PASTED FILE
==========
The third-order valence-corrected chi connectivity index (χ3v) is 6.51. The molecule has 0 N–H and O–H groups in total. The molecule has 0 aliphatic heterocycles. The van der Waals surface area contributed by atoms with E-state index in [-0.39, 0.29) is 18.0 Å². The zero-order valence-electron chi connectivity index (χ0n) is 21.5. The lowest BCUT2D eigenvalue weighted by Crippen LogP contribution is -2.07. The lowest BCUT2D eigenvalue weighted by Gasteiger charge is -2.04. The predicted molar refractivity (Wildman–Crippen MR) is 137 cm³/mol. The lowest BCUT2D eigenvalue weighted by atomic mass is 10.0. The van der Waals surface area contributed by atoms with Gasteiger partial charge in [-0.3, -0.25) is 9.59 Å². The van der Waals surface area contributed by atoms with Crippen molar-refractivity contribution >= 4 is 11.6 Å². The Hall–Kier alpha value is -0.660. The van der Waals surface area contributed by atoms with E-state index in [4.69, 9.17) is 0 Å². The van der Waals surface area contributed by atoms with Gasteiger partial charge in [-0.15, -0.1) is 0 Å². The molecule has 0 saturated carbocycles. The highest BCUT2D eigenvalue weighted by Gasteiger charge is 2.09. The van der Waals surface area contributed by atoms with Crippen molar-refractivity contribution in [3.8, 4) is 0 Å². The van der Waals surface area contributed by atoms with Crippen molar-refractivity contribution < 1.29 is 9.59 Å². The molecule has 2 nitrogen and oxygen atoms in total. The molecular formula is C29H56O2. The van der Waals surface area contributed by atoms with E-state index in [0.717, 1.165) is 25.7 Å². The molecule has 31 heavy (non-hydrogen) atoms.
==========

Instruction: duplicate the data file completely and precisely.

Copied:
The third-order valence-corrected chi connectivity index (χ3v) is 6.51. The molecule has 0 N–H and O–H groups in total. The molecule has 0 aliphatic heterocycles. The van der Waals surface area contributed by atoms with E-state index in [-0.39, 0.29) is 18.0 Å². The zero-order valence-electron chi connectivity index (χ0n) is 21.5. The lowest BCUT2D eigenvalue weighted by Crippen LogP contribution is -2.07. The lowest BCUT2D eigenvalue weighted by Gasteiger charge is -2.04. The predicted molar refractivity (Wildman–Crippen MR) is 137 cm³/mol. The lowest BCUT2D eigenvalue weighted by atomic mass is 10.0. The van der Waals surface area contributed by atoms with Gasteiger partial charge in [-0.3, -0.25) is 9.59 Å². The van der Waals surface area contributed by atoms with Crippen molar-refractivity contribution >= 4 is 11.6 Å². The Hall–Kier alpha value is -0.660. The van der Waals surface area contributed by atoms with E-state index in [4.69, 9.17) is 0 Å². The van der Waals surface area contributed by atoms with Gasteiger partial charge in [-0.15, -0.1) is 0 Å². The molecule has 0 saturated carbocycles. The highest BCUT2D eigenvalue weighted by Gasteiger charge is 2.09. The van der Waals surface area contributed by atoms with Crippen molar-refractivity contribution in [3.8, 4) is 0 Å². The van der Waals surface area contributed by atoms with Crippen molar-refractivity contribution < 1.29 is 9.59 Å². The molecule has 2 nitrogen and oxygen atoms in total. The molecular formula is C29H56O2. The van der Waals surface area contributed by atoms with E-state index in [0.717, 1.165) is 25.7 Å². The molecule has 31 heavy (non-hydrogen) atoms.